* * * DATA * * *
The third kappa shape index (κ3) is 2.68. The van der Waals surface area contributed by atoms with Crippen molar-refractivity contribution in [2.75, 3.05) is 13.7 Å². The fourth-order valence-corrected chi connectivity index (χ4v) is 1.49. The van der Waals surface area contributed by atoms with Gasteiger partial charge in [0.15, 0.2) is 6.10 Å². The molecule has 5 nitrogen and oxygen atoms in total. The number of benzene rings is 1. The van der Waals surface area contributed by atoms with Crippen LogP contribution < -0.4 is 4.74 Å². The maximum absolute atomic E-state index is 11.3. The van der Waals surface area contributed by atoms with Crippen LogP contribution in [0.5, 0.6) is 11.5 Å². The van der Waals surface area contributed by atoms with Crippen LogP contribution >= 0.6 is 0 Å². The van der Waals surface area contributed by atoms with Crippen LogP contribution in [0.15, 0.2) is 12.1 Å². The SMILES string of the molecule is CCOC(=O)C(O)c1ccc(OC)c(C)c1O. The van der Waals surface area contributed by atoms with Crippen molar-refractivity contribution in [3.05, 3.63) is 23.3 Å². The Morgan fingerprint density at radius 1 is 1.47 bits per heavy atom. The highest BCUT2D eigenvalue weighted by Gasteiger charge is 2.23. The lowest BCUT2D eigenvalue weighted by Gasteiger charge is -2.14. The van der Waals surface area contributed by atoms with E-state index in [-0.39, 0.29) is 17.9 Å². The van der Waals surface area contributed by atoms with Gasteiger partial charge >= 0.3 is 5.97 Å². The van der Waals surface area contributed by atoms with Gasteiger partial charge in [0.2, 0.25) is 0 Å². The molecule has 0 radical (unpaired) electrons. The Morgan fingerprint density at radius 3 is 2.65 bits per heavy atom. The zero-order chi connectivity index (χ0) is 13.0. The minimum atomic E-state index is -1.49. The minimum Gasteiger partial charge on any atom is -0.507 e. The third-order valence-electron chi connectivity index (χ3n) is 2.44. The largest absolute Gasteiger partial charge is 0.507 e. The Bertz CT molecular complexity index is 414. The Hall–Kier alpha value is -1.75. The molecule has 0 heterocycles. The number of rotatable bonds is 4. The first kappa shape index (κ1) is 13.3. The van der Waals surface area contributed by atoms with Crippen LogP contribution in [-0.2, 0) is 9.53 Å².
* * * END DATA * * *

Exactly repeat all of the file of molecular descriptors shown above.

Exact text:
The third kappa shape index (κ3) is 2.68. The van der Waals surface area contributed by atoms with Crippen molar-refractivity contribution in [2.75, 3.05) is 13.7 Å². The fourth-order valence-corrected chi connectivity index (χ4v) is 1.49. The van der Waals surface area contributed by atoms with Gasteiger partial charge in [0.15, 0.2) is 6.10 Å². The molecule has 5 nitrogen and oxygen atoms in total. The number of benzene rings is 1. The van der Waals surface area contributed by atoms with Crippen LogP contribution < -0.4 is 4.74 Å². The maximum absolute atomic E-state index is 11.3. The van der Waals surface area contributed by atoms with Crippen LogP contribution in [0.5, 0.6) is 11.5 Å². The van der Waals surface area contributed by atoms with Crippen LogP contribution >= 0.6 is 0 Å². The van der Waals surface area contributed by atoms with Crippen LogP contribution in [0.15, 0.2) is 12.1 Å². The SMILES string of the molecule is CCOC(=O)C(O)c1ccc(OC)c(C)c1O. The van der Waals surface area contributed by atoms with Crippen molar-refractivity contribution in [3.05, 3.63) is 23.3 Å². The Morgan fingerprint density at radius 1 is 1.47 bits per heavy atom. The highest BCUT2D eigenvalue weighted by Gasteiger charge is 2.23. The lowest BCUT2D eigenvalue weighted by Gasteiger charge is -2.14. The van der Waals surface area contributed by atoms with E-state index in [-0.39, 0.29) is 17.9 Å². The van der Waals surface area contributed by atoms with Gasteiger partial charge >= 0.3 is 5.97 Å². The van der Waals surface area contributed by atoms with Gasteiger partial charge in [0.2, 0.25) is 0 Å². The molecule has 0 radical (unpaired) electrons. The Morgan fingerprint density at radius 3 is 2.65 bits per heavy atom. The zero-order chi connectivity index (χ0) is 13.0. The minimum atomic E-state index is -1.49. The minimum Gasteiger partial charge on any atom is -0.507 e. The third-order valence-electron chi connectivity index (χ3n) is 2.44. The largest absolute Gasteiger partial charge is 0.507 e. The Bertz CT molecular complexity index is 414. The Hall–Kier alpha value is -1.75. The molecule has 0 heterocycles. The number of rotatable bonds is 4. The first kappa shape index (κ1) is 13.3. The van der Waals surface area contributed by atoms with Crippen LogP contribution in [-0.2, 0) is 9.53 Å².